Friends of ours had lunch with a local family yesterday and asked if the locals could take them for a lobster hunt tonight and they agreed. So that's where Jon is right now- probably kicking himself for going since it's 9pm and we started snorkeling at 2 this afternoon. The locals generally hunt lobster after dark since that's when they're easy to get. They come out of their holes and up into very shallow water. However, we checked the reef behind our anchored boat a few days ago while snorkeling and voila! There were lobster there finally! Jon speared a huge one and then the following day we went back and he got another one but this time it was by just reaching into the hole and grabbing it. We've been looking for lobster this entire season and have never seen any that were spearable so now at least we know they're here. We had half a tail one night and then went over to another boat- Aquamante for dinner the following night and contributed some for a pasta dish that fed the 6 of us, then we used the remainder for dinner last night. We haven't been line fishing in earnest lately so no fish of our own. There was one on the line a couple days ago but we didn't set the hook in time and it got off. In these islands, the water is calm enough from the barrier reef protection that we tow the dinghy from place to place and it makes it hard to drag a line off the stern. We did get a nice big piece of sailfish that a friend caught right as he entered the anchorage a few days ago so we haven't been without any fish.
When we had dinner with Aquamante, they served us espresso coffee- they have a machine on board. That got me thinking about how each boat has to choose what luxuries they're going to have on board or can't live without. Certainly it has to do with money & space to have them and then just mindset. We've met some bare bones boats with simplicity as their motto and then ones who seemingly have everything. We bumped all the way to the eastern Caribbean carrying our heavy fiesta ware, more cooking utensils than we could ever use, the waffle iron, wok, pressure cooker, lobster pot, casserole dishes, etc. Over the years we've pared it down to what we really use and substituted plastic dishes for the fiesta ware. I think the coffee maker is critical but maybe a soda maker would be nice too??? An espresso pot as well? Bring back the wok? Definitely bringing back the bikes. We rented bikes a few days ago to tour one of the islands and once again, we were glad to get them back in one piece. I don't know why maintaining bikes is such a hard thing to do.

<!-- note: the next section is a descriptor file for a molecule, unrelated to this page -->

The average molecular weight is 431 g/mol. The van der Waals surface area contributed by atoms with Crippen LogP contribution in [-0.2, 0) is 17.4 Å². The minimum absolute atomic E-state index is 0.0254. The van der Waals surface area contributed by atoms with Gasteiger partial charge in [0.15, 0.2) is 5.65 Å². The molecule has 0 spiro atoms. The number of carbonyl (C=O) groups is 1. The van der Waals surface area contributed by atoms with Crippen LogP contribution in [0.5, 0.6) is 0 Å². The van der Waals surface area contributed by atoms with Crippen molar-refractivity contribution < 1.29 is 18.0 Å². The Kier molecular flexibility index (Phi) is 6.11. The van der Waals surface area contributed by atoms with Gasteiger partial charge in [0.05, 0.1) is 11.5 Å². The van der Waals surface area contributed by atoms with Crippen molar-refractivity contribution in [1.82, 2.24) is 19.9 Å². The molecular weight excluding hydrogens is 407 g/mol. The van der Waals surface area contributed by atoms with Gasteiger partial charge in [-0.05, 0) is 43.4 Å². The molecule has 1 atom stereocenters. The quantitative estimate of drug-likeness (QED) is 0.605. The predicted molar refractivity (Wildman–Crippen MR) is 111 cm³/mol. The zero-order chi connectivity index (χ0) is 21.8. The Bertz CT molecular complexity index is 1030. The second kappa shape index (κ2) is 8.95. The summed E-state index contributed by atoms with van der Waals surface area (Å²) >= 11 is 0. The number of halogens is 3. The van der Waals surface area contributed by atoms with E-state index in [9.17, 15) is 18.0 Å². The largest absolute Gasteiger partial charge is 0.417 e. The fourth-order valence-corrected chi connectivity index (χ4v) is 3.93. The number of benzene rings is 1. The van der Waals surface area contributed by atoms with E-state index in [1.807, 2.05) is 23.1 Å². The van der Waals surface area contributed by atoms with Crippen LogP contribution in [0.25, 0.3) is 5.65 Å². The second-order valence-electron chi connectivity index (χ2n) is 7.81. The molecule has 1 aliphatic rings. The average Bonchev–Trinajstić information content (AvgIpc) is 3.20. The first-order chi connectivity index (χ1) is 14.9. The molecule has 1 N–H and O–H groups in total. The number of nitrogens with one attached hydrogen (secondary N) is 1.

Well Jon is home now after 8 hours in his wetsuit! Three locals and four palangi's (that's what we foreigners are called) went out lobstering but it ended up being more of a local's fishing expedition than anything. Apparently they were fishing to sell. The cruisers provided the boats to get out to the outer reef. The lobster that the local guys did shpear for the palangi's were so small that Jon wouldn't normally spear those himself. And then they had a long string that they dragged behind them as they swam around spearing anything they saw- parrot fish, sea cucumbers, adding it to the string. Jon said most of the fish were sleeping in their holes, beautiful crabs were out walking around (they're so colorful they look like something from outer space) and of course sea cucumbers don't move, so the spearing was easier than by day. In fact, we never see any crabs by day here so it's nice to finally see some, but sad that they weren't alive. Anyway, it wasn't much of a learning experience for how to lobster but more of a realization for why we often wonder why the reefs don't seem as plentiful as others we've seen. But that said, the locals have to eat/sell fish as they can and so there is no answer except maybe vegetarianism? Hmmm. Anyway, Jon came home with 2 big crabs and one tiny lobster so we'll have some meals out of that. And after tonight, I don't guess he'll become a night fisherman anytime soon.
Well that's it for now. Will keep you posted on when we head out.
Vessel Name: EVERGREEN
Vessel Make/Model: Tashiba 40 Hull #158
Hailing Port: E. Thetford Vermont
Crew: Heather and Jon Turgeon
Hello! We are Heather & Jon Turgeon of S/V Evergreen. We started sailing in 1994 on our first boat, a Cape Dory 31, then sought out a Tashiba 40 that could take us around the globe. It has been our home for 19 years. We've thoroughly cruised the East coast and Caribbean and just completed our [...]
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EVERGREEN 's Photos -